BOSTON — Sierra Rothberg awoke on Monday to a battered city.
Venturing into downtown Boston at 6:30 a.m., she saw red and black graffiti scrawled on the walls of the State House. Restaurants and shops gaped open to the street, their windows smashed. Mailboxes were overturned. The tall grass of Boston Common was littered with broken glass, looted shoes and discarded signs.
Worse than all of these was her feeling of sadness that a protest that had inspired her had ended with destruction.
So Ms. Rothberg, 45, did what she often does when faced with a problem. She started gathering together cleaning supplies.
By 9 a.m., she was out on the sidewalk, sweeping debris into a small dustbin.
“I thought, ‘I’m a doer, I need to get my hands in there,’ ” said Ms. Rothberg, an event planner. By early afternoon, more than 100 people had joined her, some in response to her Facebook callout and some spontaneously.
“They would say, ‘Can I help? I have 15 minutes,’ and they would stay for three hours,” Ms. Rothberg said. “People could not give up on it. It took on a life of its own. A guy jumped out of his jeep and brought us 10 pizzas.”
A hallmark of recent days in America is that, in cities troubled by contagion, grief and now violence, people are coming out of the woodwork to clean.
Residents of Los Angeles, a city sometimes said to lack a civic fabric, were out with glass cleaner and long-handled brooms. Volunteers scrubbed the walls of the State Capitol in Denver, swept up the shattered windows of stores in Fargo, N.D., and repaired damaged buildings in downtown San Antonio.
In San Jose, Calif., on Monday, Mayor Sam Liccardo was handing out cleaning kits — a bucket, a scraper, some rags and Goo Gone, a chemical solvent — and offering a short course in graffiti removal.
“You end up having to scrub — a lot,” he said. He called the cleanup “an ongoing task,” and said that not all of the protesters were “doing so in true community spirit.” Several dozen small businesses in San Jose had their windows smashed in protests over the weekend.
“It tears your heart out,” he said, “because they are struggling so much already.”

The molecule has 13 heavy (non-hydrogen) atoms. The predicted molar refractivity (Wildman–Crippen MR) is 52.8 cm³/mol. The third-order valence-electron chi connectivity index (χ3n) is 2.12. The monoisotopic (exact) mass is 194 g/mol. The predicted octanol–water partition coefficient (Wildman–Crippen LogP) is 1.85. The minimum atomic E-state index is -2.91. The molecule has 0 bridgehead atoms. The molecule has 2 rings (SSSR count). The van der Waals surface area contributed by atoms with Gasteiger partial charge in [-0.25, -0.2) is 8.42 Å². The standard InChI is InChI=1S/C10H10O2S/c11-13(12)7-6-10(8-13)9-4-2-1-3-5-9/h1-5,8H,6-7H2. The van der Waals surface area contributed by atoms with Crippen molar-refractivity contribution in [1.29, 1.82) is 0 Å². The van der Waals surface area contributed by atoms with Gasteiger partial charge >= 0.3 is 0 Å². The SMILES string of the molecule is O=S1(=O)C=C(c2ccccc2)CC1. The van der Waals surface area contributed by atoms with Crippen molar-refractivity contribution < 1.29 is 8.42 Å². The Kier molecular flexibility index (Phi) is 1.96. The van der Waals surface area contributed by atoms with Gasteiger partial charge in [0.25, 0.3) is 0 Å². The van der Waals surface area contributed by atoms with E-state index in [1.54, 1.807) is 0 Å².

In interviews, organizers of cleanup events said they were motivated, in part, by fear that the protests would come to be defined by looting and vandalism.
“So many people were worried that the message was getting lost in the violence,” said Justine Sandoval, 34, the president of the Denver Young Democrats, who organized a cleanup event on Sunday in Denver.
“They want to show up and say, ‘These protests are important, but we’re going to be there to pick up the pieces afterward,’ ” she said. “It felt good, because we want to keep this conversation going.”
She said local politicians were quick to latch onto the cleanups, perhaps seeing them as a sign of conciliation — but that, she said, was a misunderstanding.
“It still doesn’t erase the fact that we’re fighting, because black people are being killed by the police in this country,” she said.
Some who cleaned up said it helped calm them after days of intense emotion.
“I thought, ‘OK, I’m back at the peaceful part of it,’ ” said Rachel Madden, 55, who, along with her sisters, spent part of the weekend picking up garbage on Lake Street in Minneapolis.
Ms. Madden, who is white, said she could understand the rage that led to looting and vandalism, and that she might do the same if she had grown up black in those neighborhoods.
“I feel like buildings need to burn, sadly, for people to listen,” said Ms. Madden, an artist. “And then I’m happy to come and clean up and do what I can.”
In Boston, the cleanup began at around 3 a.m., when the city’s public works department deployed 12 street sweepers. At 4 a.m., they were joined by sidewalk sweepers — not machines, but humans with brooms. At 6 a.m. the city sent the team of workers who specialize in graffiti removal.
Much of the work was finished by 9 a.m., a city official said.
It was nearly 10 by the time Audrey Markoff, an artist, and her husband biked to the Common, surveying smashed storefronts along the way.
It made them sad; they had watched the protests with sympathy, and did not expect violence on Sunday. “I thought Boston was going to be the peaceful one,” said her husband, Greg Dunn.
They wanted to help clean, in part to show that the violence was not representative of all of the protesters.
“There was a huge turnout this morning from the protest people, because they’re separate from the riot people,” said Ms. Markoff, 33. “They’re illustrating that these are separate groups of people, separate events.”
By they time they reached the Common, though, much of the cleaning had already been done, and there were plenty of volunteers already. Ms. Markoff left relieved at how quickly the city had responded. “I hope it doesn’t happen again tonight or tomorrow,” she said.
If it does, Ms. Rothberg said, she would organize another cleanup. Already, she is coordinating with the Parks Department to clean up after a rally planned for Tuesday.
“There was so much unrest and uncertainty and scary feelings,” she said. “What I really found is that the most beautiful moments were the aftermath — that people were coming together and saying, ‘Oh, come on, this doesn’t represent us.’”
John Eligon contributed reporting from Minneapolis, Jennifer Medina from Los Angeles and Thomas Fuller from San Francisco.